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Complacency, apathy lead people to ignore warnings

Hurricane damage

UB researchers found that past personal experience in “riding out” hurricanes can lead people to feel complacent when receiving emergency warnings.

By CATHY WILDE

Published July 3, 2013

“Generally speaking, a single source of information rarely prompts people to take appropriate action.”
Raj Sharman, associate professor
Department of Management Science and Systems

A number of factors, including complacency and apathy, can be blamed for citizens’ failure to heed disaster warnings, according to recent research from the School of Management.

Raj Sharman, associate professor, and H. Raghav Rao, SUNY Distinguished Service Professor, both in the Department of Management Science and Systems, studied a number of post-disaster reports to assess why some people refused to evacuate in the face of warnings about imminent tornadoes, hurricanes and other emergency situations such as campus shootings and industrial accidents. The reports were conducted by organizations including the National Weather Service, National Oceanic and Atmospheric Administration, and the Congressional Research Service.

The researchers found that past personal experience in “riding out” storms can lead people to feel complacent when receiving emergency warnings. On the other hand, previous warnings that proved to be false can result in apathetic responses when another warning occurs.

Post-disaster surveys also showed that many people lacked awareness about how serious the situation was when warnings happened.

To combat the factors leading to nonresponse, the researchers made several recommendations. First, warnings should come from more than one source.

“Generally speaking, a single source of information rarely prompts people to take appropriate action,” Sharman says. “Multiple sources are more effective.”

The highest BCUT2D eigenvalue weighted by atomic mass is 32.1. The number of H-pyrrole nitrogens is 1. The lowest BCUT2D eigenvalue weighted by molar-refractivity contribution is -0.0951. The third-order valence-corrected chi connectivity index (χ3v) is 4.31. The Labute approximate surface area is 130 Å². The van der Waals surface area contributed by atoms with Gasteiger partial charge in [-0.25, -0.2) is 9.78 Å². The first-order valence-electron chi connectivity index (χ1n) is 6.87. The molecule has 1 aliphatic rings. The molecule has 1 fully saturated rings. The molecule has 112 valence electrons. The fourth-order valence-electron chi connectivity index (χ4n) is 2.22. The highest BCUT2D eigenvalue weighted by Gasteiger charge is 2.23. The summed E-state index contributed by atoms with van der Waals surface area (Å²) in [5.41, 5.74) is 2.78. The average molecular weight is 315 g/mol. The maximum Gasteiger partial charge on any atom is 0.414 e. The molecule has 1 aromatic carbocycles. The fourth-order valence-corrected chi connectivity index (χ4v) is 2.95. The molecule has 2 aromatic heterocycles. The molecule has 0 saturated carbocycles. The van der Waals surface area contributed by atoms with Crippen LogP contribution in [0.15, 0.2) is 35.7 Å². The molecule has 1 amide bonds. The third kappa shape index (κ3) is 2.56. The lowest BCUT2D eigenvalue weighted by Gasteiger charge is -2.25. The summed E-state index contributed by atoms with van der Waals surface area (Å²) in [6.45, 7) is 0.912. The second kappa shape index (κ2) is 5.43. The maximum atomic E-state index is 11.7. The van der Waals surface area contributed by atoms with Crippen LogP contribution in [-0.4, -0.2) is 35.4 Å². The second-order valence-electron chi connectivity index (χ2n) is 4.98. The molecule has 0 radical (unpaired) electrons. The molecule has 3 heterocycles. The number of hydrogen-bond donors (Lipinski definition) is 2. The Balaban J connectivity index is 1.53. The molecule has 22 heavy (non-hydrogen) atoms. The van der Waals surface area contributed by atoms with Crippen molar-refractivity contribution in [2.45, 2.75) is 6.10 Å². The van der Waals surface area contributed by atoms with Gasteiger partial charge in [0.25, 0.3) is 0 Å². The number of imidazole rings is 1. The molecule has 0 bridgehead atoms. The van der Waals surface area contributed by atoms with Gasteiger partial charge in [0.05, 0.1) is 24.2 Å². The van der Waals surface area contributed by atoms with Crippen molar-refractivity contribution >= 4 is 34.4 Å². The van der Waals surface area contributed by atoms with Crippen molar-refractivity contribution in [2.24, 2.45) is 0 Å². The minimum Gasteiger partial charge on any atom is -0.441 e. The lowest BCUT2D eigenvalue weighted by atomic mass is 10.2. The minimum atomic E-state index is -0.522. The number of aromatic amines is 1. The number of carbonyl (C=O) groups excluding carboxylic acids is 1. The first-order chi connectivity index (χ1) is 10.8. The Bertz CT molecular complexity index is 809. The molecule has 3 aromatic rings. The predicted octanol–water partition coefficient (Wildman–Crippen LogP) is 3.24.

In addition to a community’s traditional emergency signal, such as a siren, warnings should be posted through traditional and/or social media. The professors’ research shows that text messages, Facebook and Twitter can be trusted sources of information, especially if messages are sent from a trustworthy source, such as a close friend or local police.

“Text messaging is now clearly preferred among younger age groups than other modes of communication, such as phone and email,” Sharman says. “Younger people are in constant connection with social media so these channels have more effective reach.” Also, since text messages remain in a queue, they do not need to be retransmitted and are more likely to be seen.

Second, warnings should include more descriptive language, using such words as “unsurvivable” and “catastrophic,” and urging citizens to take “immediate, life-saving action” to motivate the public in the event of imminent and extreme severe weather.

Finally, communities should take advantage of technological advances to make warnings more specific. GPS technology can allow for more tightly targeted geographic alerts, which may help motivate people to take action because they can see the threat to their particular area.

The research was published as a white paper for Federal Signal Corp. It included information from Federal Signal’s 2012 public safety survey, conducted by Zogby International. The research was partially funded by the National Science Foundation.

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